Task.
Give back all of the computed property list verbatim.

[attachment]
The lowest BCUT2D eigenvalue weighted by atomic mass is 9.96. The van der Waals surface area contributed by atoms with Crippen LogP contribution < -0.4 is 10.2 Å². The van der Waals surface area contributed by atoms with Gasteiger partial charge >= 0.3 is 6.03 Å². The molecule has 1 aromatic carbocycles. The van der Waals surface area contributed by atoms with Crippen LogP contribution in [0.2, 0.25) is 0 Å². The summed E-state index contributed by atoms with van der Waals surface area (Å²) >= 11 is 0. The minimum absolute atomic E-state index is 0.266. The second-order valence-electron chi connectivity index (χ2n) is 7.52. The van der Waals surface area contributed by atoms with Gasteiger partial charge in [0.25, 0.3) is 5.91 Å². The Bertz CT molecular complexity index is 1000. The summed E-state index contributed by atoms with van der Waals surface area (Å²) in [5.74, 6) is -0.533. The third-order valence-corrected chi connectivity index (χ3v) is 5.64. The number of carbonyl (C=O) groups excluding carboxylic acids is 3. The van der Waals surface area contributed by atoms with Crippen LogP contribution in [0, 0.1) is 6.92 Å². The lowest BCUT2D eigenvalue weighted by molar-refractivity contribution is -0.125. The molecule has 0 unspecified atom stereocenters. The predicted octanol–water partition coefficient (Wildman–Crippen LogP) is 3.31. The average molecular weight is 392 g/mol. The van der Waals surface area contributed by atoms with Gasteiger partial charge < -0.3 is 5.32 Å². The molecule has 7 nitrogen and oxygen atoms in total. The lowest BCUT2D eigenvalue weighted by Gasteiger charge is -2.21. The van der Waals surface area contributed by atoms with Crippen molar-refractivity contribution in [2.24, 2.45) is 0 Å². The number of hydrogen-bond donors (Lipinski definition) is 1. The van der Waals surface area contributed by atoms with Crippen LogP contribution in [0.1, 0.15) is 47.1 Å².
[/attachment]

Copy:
The lowest BCUT2D eigenvalue weighted by atomic mass is 9.96. The van der Waals surface area contributed by atoms with Crippen LogP contribution < -0.4 is 10.2 Å². The van der Waals surface area contributed by atoms with Gasteiger partial charge >= 0.3 is 6.03 Å². The molecule has 1 aromatic carbocycles. The van der Waals surface area contributed by atoms with Crippen LogP contribution in [0.2, 0.25) is 0 Å². The summed E-state index contributed by atoms with van der Waals surface area (Å²) >= 11 is 0. The minimum absolute atomic E-state index is 0.266. The second-order valence-electron chi connectivity index (χ2n) is 7.52. The van der Waals surface area contributed by atoms with Gasteiger partial charge in [0.25, 0.3) is 5.91 Å². The Bertz CT molecular complexity index is 1000. The summed E-state index contributed by atoms with van der Waals surface area (Å²) in [5.74, 6) is -0.533. The third-order valence-corrected chi connectivity index (χ3v) is 5.64. The number of carbonyl (C=O) groups excluding carboxylic acids is 3. The van der Waals surface area contributed by atoms with Crippen LogP contribution in [0, 0.1) is 6.92 Å². The lowest BCUT2D eigenvalue weighted by molar-refractivity contribution is -0.125. The molecule has 0 unspecified atom stereocenters. The predicted octanol–water partition coefficient (Wildman–Crippen LogP) is 3.31. The average molecular weight is 392 g/mol. The van der Waals surface area contributed by atoms with Gasteiger partial charge < -0.3 is 5.32 Å². The molecule has 7 nitrogen and oxygen atoms in total. The lowest BCUT2D eigenvalue weighted by Gasteiger charge is -2.21. The van der Waals surface area contributed by atoms with Crippen molar-refractivity contribution in [2.24, 2.45) is 0 Å². The number of hydrogen-bond donors (Lipinski definition) is 1. The van der Waals surface area contributed by atoms with Crippen LogP contribution in [0.1, 0.15) is 47.1 Å².